BĀRĀ SIṄGH, BHĀĪ (1903-1921), one of the Nankāṇā Sāhib martyrs, was the son of Bhāī Pālā Siṅgh and Māī Mān Kaur of Baṇḍālā village in Amritsar district. Some time after his birth on 8 Kattak 1960 Bk/23 October 1903, the family migrated to Chakk No. 71 Baṇḍālā Bachan Siṅghvālā in the newly developed canal district of Lyallpur, now Faislābād in Pakistan. Bārā Siṅgh received his preliminary education in the village gurdwārā and joined, at the age of 13, Khālsā Prachārak Vidyālā at Tarn Tāran, where besides scripture-reading and study of Sikh lore he attained proficiency in kīrtan (Sikh music). He was deeply affected by the incident, at Tarn Tāran, of 26 January 1921 in which the priests of Darbār Sāhib Tarn Tāran treacherously attacked a band of Akālī reformers led by the Jathedār of Srī Akāl Takht who had come for a negotiated settlement with them. Several Akālīs were seriously wounded and two of them succumbed to the injuries later. The young and sensitive Bārā Siṅgh, disgusted with the acts of the priests within the precincts of the holy shrine, left off his studies and went home. He found the atmosphere in the village charged with commotion at the outrage. Already in that part of the country there had been a lot of resentment at the mismanagement of Gurdwārā Janam Asthān at Nankāṇā Sāhib in general and the unsavoury personal reputation of its mahant, or custodian, Naraiṇ Dās. The happenings at Tarn Tāran quickened the tempo of the Akālīs' agitation for the removal of the mahant. Two of the six brothers of Bārā Siṅgh - Prītam Siṅgh and Sammā Siṅgh had - already registered themselves as volunteers in the jathā of Bhāī Lachhmaṇ Siṅgh of Dhārovālī, a local Akālī leader. It so happened that when an urgent call came on 19 February 1921 for them to report for active duty, Prītam Siṅgh was away visiting some relatives. Bārā Siṅgh at once decided to take his place and immediately left with Sammā Siṅgh for Dhārovālī. Both were brutally done to death along with the rest of the jathā after their entry into Gurdwārā Janam Asthān on the morning of 20 February 1921.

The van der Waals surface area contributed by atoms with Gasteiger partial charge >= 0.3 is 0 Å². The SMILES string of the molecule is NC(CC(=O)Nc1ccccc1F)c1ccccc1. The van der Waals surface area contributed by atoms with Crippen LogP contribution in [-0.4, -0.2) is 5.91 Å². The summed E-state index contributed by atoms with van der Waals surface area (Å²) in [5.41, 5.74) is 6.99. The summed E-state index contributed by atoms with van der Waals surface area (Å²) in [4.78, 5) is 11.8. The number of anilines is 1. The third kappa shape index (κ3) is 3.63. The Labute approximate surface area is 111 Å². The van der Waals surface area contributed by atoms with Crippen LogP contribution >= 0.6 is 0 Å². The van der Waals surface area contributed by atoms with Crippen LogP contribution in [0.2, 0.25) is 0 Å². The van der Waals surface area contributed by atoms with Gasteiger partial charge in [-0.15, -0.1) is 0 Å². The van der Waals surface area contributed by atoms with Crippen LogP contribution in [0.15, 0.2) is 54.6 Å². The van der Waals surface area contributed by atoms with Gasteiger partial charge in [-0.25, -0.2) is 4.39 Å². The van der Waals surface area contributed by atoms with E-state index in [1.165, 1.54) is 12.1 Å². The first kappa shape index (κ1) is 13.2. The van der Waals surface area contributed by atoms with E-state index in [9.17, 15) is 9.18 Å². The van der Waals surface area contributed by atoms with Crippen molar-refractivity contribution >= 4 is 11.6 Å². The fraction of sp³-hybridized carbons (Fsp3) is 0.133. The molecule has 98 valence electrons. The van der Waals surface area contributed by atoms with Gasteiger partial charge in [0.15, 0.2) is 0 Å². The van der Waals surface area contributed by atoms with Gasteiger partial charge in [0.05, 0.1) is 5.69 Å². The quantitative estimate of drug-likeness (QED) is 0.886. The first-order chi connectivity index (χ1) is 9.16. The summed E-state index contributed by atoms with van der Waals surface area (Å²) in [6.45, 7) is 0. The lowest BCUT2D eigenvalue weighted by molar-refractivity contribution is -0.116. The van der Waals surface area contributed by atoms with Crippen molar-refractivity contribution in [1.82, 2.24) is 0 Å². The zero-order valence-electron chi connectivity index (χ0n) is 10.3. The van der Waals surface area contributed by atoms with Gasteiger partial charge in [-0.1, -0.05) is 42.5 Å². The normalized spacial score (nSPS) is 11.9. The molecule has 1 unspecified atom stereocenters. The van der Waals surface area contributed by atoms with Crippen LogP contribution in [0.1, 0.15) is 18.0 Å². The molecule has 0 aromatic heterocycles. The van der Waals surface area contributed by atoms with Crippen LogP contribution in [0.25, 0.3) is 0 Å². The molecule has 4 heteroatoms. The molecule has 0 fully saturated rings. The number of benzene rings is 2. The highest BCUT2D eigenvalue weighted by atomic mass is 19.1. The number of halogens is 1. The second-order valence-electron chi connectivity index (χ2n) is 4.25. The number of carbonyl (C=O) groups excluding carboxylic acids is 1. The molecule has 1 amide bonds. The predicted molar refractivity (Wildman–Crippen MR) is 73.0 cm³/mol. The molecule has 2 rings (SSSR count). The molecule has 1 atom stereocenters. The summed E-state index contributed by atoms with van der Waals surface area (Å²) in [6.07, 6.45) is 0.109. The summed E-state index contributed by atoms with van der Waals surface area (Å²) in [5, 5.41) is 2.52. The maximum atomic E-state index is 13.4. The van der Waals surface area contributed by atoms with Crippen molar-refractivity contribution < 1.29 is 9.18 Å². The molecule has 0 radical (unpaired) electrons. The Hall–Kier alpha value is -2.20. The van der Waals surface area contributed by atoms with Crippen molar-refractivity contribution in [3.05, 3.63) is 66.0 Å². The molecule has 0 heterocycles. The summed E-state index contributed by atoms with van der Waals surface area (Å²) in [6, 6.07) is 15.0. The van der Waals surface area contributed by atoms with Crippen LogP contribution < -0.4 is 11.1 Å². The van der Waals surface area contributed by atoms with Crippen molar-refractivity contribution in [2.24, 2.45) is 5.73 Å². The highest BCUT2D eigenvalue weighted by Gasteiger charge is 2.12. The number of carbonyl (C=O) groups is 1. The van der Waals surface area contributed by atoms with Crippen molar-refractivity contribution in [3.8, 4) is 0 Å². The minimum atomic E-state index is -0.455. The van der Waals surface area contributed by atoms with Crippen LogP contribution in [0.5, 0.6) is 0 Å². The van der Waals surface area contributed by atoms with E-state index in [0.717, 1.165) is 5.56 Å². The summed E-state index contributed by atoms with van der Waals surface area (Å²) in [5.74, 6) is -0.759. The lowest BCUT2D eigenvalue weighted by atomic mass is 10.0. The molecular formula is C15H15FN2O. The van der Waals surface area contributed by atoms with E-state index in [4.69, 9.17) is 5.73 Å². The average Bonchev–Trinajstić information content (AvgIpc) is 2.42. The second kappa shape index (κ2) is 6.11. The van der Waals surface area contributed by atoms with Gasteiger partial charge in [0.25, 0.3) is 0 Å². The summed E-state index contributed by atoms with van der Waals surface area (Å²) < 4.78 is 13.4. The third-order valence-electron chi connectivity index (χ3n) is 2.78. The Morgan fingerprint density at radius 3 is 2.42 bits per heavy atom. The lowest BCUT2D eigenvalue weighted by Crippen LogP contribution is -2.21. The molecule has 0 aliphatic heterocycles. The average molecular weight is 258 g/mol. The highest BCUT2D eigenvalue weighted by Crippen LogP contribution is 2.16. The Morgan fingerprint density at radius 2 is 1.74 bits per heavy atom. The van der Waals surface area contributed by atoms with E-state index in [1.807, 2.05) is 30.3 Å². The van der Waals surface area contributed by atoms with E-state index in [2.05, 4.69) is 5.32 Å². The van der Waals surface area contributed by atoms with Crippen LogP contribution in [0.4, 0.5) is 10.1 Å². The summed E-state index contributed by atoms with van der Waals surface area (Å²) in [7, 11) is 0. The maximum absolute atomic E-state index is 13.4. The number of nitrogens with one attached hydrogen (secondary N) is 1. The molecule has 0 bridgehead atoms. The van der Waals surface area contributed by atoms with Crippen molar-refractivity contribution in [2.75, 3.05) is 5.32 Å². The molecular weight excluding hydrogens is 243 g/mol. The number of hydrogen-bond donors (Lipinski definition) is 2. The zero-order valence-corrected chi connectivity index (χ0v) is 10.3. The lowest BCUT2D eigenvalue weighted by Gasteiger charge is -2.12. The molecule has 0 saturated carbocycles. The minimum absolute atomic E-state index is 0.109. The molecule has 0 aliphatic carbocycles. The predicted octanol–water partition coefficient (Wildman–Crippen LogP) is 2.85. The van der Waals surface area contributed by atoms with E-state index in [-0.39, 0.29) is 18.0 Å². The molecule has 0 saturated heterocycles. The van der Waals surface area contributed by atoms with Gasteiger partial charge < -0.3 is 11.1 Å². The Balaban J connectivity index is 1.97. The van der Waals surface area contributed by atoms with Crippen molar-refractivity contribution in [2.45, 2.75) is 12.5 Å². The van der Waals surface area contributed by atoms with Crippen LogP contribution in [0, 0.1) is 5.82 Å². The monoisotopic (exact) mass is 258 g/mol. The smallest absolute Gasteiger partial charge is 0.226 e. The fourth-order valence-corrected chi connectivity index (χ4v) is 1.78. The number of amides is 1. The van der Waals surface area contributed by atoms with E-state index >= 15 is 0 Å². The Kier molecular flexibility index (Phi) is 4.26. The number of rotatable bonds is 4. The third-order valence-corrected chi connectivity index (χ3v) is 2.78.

Shamsher, Gurbakhsh Siṅgh, Shahīdī Jīvan. Nankana Sāhib, 1938.

Gurcharan Siṅgh Giānī